This magic square has operations written in it, to make it into a maze. Start wherever you like, go through every cell and go out a total of 15!

Using the cards 2, 4, 6, 8, +, - and =, what number statements can you make?

This challenge, written for the Young Mathematicians' Award, invites you to explore 'centred squares'.

You have two egg timers. One takes 4 minutes exactly to empty and the other takes 7 minutes. What times in whole minutes can you measure and how?

My local DIY shop calculates the price of its windows according to the area of glass and the length of frame used. Can you work out how they arrived at these prices?

Try this matching game which will help you recognise different ways of saying the same time interval.

These activities focus on finding all possible solutions so if you work in a systematic way, you won't leave any out.

These activities lend themselves to systematic working in the sense that it helps if you have an ordered approach.

What two-digit numbers can you make with these two dice? What can't you make?

This challenge is about finding the difference between numbers which have the same tens digit.

Can you find all the ways to get 15 at the top of this triangle of numbers?

This task follows on from Build it Up and takes the ideas into three dimensions!

Find the sum and difference between a pair of two-digit numbers. Now find the sum and difference between the sum and difference! What happens?

This challenge focuses on finding the sum and difference of pairs of two-digit numbers.

These activities focus on finding all possible solutions so working in a systematic way will ensure none are left out.

Moira is late for school. What is the shortest route she can take from the school gates to the entrance?

Two children made up a game as they walked along the garden paths. Can you find out their scores? Can you find some paths of your own?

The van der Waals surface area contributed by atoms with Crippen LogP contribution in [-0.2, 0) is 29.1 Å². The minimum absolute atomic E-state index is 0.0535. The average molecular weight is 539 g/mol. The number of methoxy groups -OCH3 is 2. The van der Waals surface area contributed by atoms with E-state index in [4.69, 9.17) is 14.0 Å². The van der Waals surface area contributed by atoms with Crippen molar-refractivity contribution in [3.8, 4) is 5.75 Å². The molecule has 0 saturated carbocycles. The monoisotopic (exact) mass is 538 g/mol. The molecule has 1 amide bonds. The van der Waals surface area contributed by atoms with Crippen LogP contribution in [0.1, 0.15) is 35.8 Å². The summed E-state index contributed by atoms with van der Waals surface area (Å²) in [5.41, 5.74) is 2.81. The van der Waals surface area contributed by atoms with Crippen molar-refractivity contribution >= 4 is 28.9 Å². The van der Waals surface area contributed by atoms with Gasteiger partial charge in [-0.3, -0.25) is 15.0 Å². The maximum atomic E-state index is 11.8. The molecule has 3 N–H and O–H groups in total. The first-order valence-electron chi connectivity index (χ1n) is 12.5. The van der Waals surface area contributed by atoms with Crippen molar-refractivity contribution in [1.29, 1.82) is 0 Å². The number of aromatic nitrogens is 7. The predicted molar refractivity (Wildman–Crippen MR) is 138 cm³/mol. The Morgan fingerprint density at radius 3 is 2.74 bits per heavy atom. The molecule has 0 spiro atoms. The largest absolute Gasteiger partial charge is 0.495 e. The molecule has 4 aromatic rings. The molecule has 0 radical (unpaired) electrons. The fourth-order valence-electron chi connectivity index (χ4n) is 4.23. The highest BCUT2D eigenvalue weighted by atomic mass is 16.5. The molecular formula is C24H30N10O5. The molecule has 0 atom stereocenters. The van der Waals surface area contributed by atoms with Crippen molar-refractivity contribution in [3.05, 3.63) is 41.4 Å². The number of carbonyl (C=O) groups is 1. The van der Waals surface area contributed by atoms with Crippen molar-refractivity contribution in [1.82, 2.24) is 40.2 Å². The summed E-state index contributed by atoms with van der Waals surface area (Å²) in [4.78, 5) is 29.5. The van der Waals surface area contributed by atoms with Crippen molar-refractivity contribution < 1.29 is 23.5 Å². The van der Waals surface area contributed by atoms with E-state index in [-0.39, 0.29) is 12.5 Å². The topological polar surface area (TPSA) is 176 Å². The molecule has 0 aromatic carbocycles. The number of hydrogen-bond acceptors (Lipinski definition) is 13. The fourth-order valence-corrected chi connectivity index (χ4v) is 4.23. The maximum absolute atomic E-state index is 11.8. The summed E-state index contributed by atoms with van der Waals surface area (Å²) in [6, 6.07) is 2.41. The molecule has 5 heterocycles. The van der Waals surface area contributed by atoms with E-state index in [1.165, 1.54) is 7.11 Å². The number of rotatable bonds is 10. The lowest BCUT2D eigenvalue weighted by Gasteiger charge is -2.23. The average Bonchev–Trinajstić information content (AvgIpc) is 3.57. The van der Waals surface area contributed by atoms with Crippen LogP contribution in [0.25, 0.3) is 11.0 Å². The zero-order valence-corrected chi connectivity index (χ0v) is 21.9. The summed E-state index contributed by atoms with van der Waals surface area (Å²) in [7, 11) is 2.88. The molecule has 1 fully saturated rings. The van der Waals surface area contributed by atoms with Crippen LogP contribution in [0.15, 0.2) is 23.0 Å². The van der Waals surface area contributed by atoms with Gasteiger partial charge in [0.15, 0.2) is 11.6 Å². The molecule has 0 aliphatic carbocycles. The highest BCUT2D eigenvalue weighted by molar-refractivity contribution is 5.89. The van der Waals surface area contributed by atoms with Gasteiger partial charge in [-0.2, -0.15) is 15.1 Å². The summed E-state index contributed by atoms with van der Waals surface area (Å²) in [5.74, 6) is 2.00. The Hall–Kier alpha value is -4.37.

Can you find which shapes you need to put into the grid to make the totals at the end of each row and the bottom of each column?

There are 78 prisoners in a square cell block of twelve cells. The clever prison warder arranged them so there were 25 along each wall of the prison block. How did he do it?

My coat has three buttons. How many ways can you find to do up all the buttons?

How many ways can you find to do up all four buttons on my coat? How about if I had five buttons? Six ...?

Sweets are given out to party-goers in a particular way. Investigate the total number of sweets received by people sitting in different positions.

These activities lend themselves to systematic working in the sense that it helps to have an ordered approach.

Can you use the information to find out which cards I have used?

In this problem it is not the squares that jump, you do the jumping! The idea is to go round the track in as few jumps as possible.

Lorenzie was packing his bag for a school trip. He packed four shirts and three pairs of pants. "I will be able to have a different outfit each day", he said. How many days will Lorenzie be away?

There are 44 people coming to a dinner party. There are 15 square tables that seat 4 people. Find a way to seat the 44 people using all 15 tables, with no empty places.